The following is a piece I wrote after visiting Juno Beach in the summer of 2010.
And in it, did I hear the echoes of that day, roaring wind, crashing waves, aircraft engines, landing craft, bombs and bullets whizzing by, taking so many, to capture a pillbox?
I wondered, who were these pilgrims, who had found their way to these very beaches sixty-six summers ago? What inspired their journey, giving them the grim courage to attempt a landing, to confront well-armed, monstrous evil, bunkered down in reinforced concrete, with little more than a prayer to protect them?
They were not fools: any more than those fourteen who went into the flames at Meaux, singing without tongues. Any more than Jeanne d’Arc whose faith liberated her country, and cost her her life. These were men and women who were willing to lose their lives in the service of a cause greater than themselves, whose passion built cathedrals of courage in the sands of Normandy.
Sure, with the benefit of hindsight, we can say that they died for all the wrong reasons: that they were victims of politics and propaganda; that their deaths were not so much noble as tragic. We can claim that we have learned the lessons of history, and that we no longer require people to make ‘the ultimate sacrifice’. We can disarm their courage, and douse the flames of their ardor, and feel coolly superior.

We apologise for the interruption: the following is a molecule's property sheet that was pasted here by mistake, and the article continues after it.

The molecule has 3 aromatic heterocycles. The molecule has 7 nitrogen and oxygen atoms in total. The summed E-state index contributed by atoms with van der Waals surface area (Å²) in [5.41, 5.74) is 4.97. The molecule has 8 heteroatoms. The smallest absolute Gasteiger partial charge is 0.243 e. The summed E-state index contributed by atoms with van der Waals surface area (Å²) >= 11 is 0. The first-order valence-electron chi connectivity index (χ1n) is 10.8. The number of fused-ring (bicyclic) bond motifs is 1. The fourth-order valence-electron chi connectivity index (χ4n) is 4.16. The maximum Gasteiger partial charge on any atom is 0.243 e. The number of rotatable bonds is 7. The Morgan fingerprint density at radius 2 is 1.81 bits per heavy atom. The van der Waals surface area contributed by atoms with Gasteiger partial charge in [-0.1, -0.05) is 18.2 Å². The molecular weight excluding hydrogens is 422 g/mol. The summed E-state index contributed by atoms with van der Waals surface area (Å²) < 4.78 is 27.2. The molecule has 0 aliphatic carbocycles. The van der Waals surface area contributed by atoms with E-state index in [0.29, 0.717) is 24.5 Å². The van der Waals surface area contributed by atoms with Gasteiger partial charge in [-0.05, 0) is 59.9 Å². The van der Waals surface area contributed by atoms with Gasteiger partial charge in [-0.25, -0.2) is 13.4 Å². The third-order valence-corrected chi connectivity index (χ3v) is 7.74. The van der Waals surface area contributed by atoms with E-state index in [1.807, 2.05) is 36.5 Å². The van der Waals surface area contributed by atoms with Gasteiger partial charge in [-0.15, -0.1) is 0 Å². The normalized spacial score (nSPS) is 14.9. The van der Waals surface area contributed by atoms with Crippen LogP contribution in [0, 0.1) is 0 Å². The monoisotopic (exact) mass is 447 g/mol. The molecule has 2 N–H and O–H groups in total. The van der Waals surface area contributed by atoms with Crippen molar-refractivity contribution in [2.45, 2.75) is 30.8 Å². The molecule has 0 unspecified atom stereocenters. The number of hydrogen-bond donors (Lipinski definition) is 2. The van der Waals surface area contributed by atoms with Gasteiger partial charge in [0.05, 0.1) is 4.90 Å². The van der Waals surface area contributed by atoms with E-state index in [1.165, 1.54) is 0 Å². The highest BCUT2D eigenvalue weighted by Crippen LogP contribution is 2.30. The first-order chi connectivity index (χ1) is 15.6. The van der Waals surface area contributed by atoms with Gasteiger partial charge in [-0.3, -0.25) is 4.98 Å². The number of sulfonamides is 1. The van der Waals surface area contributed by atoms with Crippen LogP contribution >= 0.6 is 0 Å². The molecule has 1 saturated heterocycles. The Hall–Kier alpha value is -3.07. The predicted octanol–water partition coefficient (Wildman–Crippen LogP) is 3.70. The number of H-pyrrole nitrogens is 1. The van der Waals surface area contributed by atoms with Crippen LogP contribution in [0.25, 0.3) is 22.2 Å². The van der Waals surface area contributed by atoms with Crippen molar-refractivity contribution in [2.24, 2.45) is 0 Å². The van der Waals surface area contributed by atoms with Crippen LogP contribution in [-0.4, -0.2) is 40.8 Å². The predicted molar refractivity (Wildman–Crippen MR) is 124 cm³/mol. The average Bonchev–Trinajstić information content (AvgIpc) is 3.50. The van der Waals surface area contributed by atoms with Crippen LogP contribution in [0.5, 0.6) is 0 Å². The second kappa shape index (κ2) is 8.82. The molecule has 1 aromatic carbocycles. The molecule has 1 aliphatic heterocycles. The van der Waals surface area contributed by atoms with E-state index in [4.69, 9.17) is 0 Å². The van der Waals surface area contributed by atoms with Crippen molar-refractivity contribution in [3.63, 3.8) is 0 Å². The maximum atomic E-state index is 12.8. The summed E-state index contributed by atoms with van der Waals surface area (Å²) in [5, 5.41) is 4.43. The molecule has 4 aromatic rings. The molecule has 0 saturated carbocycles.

By the grace of God, we are not called to face bullets, or the flames. In some ways, the burden we are asked to bear is so much lighter, the yoke is so much easier. And even so, we find it so difficult to kindle even the little courage we need. May God grant to us who have walked this pilgrim way, some little faith; may we hear in the stories of martyrs and victims, of soldiers and saints, some echo of Jesus’ voice, speaking even now, to us; may the breezes of the Spirit blow in our lives, caressing a spark into a flame that may yet transform this world.